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Coronavirus Impact on Apartments

The coronavirus has made a huge dent on investment portfolios across the world. There has been extreme uncertainty and none more so than rent collections for landlords, especially, given that states have restricted evictions during this time. Less rent money with no way to evict tenants is a scary situation for any property owner.

However, now that we have data from April and May to look at, we are beginning to see that the current situation is possibly not as bad as we may have feared. The National Multifamily Housing Council has reported that 88% of tenants have paid their rent.

As to be expected with any type of recession or financial contraction, rent collection is down. Rent collection is down for sure but not in a massive way. In fact, collections are only down 2.1% year over year and are actually trending up from April 2020. Now does this mean we’ve made it through, and the worst is behind us? Maybe, maybe not. However, the current data shows that by and large most tenants are meeting their obligations for the time being.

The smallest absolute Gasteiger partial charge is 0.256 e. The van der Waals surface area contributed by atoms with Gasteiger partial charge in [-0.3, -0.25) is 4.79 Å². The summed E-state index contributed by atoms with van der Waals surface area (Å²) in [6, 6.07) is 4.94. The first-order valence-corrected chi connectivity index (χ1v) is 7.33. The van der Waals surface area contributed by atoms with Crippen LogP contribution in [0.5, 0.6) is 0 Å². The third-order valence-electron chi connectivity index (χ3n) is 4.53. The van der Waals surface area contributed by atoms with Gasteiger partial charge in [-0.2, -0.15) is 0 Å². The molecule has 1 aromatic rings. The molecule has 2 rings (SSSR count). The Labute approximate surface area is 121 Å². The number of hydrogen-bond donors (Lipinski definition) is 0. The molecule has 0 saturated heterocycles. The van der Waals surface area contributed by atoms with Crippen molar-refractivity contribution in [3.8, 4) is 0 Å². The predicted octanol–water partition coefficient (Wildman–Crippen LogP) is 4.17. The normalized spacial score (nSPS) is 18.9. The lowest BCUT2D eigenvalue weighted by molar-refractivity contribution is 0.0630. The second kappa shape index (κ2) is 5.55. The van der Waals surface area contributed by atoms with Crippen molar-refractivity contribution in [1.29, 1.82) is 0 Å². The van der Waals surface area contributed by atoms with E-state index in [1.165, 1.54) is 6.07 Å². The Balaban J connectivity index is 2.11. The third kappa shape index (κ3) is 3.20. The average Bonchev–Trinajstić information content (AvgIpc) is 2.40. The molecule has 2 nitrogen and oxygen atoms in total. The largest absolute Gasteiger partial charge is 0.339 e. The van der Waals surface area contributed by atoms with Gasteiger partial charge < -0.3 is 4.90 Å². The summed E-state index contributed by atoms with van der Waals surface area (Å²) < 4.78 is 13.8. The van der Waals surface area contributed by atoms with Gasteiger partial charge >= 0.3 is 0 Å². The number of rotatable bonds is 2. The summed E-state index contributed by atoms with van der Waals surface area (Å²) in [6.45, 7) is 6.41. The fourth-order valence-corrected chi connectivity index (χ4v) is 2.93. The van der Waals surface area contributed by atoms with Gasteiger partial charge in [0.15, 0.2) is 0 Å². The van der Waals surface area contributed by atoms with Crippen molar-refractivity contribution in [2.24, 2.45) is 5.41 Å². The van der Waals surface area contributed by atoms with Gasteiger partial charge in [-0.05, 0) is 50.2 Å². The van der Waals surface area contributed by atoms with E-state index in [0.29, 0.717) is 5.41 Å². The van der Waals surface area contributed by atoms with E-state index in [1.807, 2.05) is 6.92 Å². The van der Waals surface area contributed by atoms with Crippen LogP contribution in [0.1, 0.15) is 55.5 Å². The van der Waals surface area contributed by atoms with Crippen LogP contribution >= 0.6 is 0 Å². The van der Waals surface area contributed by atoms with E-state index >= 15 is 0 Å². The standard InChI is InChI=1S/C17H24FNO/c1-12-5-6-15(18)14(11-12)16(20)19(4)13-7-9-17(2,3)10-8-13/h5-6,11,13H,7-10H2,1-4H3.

That said, collections may be trending in the right direction as Americans have finally received their stimulus checks in the mail. However, as of now that is the only extra check they are receiving, even though there have been talks of a second round of stimulus. Will tenants continue to be able to pay their bills in the months ahead? With unemployment numbers at record highs there is still a lot of uncertainty in the markets, but it’s encouraging to see states and businesses reopen. Depending on how fast these reopenings happen and how much the government will step in to help will play a major role in how apartments weather the storm.

No one has a crystal ball to see how this will ultimately play out but currently despite the huge economic challenges, residents are for the most part still paying rent. We don’t know when, but we know for certain that the economy will eventually recover. Apartments may even see a net increase once the dust finally settles as banks put stricter qualifications in place to buy a house and some multifamily owners are planning for the growth of tenants working from home. Remember, one of the reasons we purchase cash flowing real estate is its ability to ride out the ups and downs of the economy and come out the other side in one piece.

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